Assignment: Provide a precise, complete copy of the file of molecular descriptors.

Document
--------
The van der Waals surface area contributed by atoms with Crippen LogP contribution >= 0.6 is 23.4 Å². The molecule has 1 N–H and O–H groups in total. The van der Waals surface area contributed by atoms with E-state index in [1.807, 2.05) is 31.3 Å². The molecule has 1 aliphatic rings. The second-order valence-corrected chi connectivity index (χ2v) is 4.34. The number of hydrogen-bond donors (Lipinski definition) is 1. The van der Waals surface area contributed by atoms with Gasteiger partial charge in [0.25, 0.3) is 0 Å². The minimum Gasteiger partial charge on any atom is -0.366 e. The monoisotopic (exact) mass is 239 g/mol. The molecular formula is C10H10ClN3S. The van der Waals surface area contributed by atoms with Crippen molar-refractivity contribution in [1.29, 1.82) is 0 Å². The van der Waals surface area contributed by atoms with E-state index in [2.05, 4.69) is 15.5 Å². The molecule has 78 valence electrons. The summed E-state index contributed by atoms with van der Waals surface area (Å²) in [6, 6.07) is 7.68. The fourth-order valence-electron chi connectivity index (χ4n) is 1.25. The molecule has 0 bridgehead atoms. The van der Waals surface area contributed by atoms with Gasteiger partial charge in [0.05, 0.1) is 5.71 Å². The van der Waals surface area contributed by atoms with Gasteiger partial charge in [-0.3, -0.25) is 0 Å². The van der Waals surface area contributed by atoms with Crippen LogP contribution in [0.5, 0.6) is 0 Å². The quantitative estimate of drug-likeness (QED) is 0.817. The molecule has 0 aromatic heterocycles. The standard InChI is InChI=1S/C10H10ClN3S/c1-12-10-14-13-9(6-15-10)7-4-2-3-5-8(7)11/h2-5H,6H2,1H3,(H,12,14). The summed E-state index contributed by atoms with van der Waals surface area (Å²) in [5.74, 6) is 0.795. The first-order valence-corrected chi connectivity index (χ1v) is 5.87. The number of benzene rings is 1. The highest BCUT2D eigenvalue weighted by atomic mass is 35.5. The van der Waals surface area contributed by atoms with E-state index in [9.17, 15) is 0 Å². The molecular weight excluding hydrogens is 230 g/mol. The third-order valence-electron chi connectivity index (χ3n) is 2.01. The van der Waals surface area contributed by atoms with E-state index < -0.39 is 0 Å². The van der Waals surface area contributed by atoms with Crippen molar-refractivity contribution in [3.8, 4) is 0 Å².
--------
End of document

The van der Waals surface area contributed by atoms with Crippen LogP contribution >= 0.6 is 23.4 Å². The molecule has 1 N–H and O–H groups in total. The van der Waals surface area contributed by atoms with E-state index in [1.807, 2.05) is 31.3 Å². The molecule has 1 aliphatic rings. The second-order valence-corrected chi connectivity index (χ2v) is 4.34. The number of hydrogen-bond donors (Lipinski definition) is 1. The van der Waals surface area contributed by atoms with Gasteiger partial charge in [0.25, 0.3) is 0 Å². The minimum Gasteiger partial charge on any atom is -0.366 e. The monoisotopic (exact) mass is 239 g/mol. The molecular formula is C10H10ClN3S. The van der Waals surface area contributed by atoms with Crippen molar-refractivity contribution in [1.29, 1.82) is 0 Å². The van der Waals surface area contributed by atoms with E-state index in [2.05, 4.69) is 15.5 Å². The molecule has 78 valence electrons. The summed E-state index contributed by atoms with van der Waals surface area (Å²) in [6, 6.07) is 7.68. The fourth-order valence-electron chi connectivity index (χ4n) is 1.25. The molecule has 0 bridgehead atoms. The van der Waals surface area contributed by atoms with Gasteiger partial charge in [0.05, 0.1) is 5.71 Å². The van der Waals surface area contributed by atoms with Gasteiger partial charge in [-0.3, -0.25) is 0 Å². The van der Waals surface area contributed by atoms with Crippen LogP contribution in [0.5, 0.6) is 0 Å². The quantitative estimate of drug-likeness (QED) is 0.817. The molecule has 0 aromatic heterocycles. The standard InChI is InChI=1S/C10H10ClN3S/c1-12-10-14-13-9(6-15-10)7-4-2-3-5-8(7)11/h2-5H,6H2,1H3,(H,12,14). The summed E-state index contributed by atoms with van der Waals surface area (Å²) in [5.74, 6) is 0.795. The first-order valence-corrected chi connectivity index (χ1v) is 5.87. The number of benzene rings is 1. The highest BCUT2D eigenvalue weighted by atomic mass is 35.5. The van der Waals surface area contributed by atoms with E-state index in [9.17, 15) is 0 Å². The molecular weight excluding hydrogens is 230 g/mol. The third-order valence-electron chi connectivity index (χ3n) is 2.01. The van der Waals surface area contributed by atoms with E-state index < -0.39 is 0 Å². The van der Waals surface area contributed by atoms with Crippen molar-refractivity contribution in [3.8, 4) is 0 Å².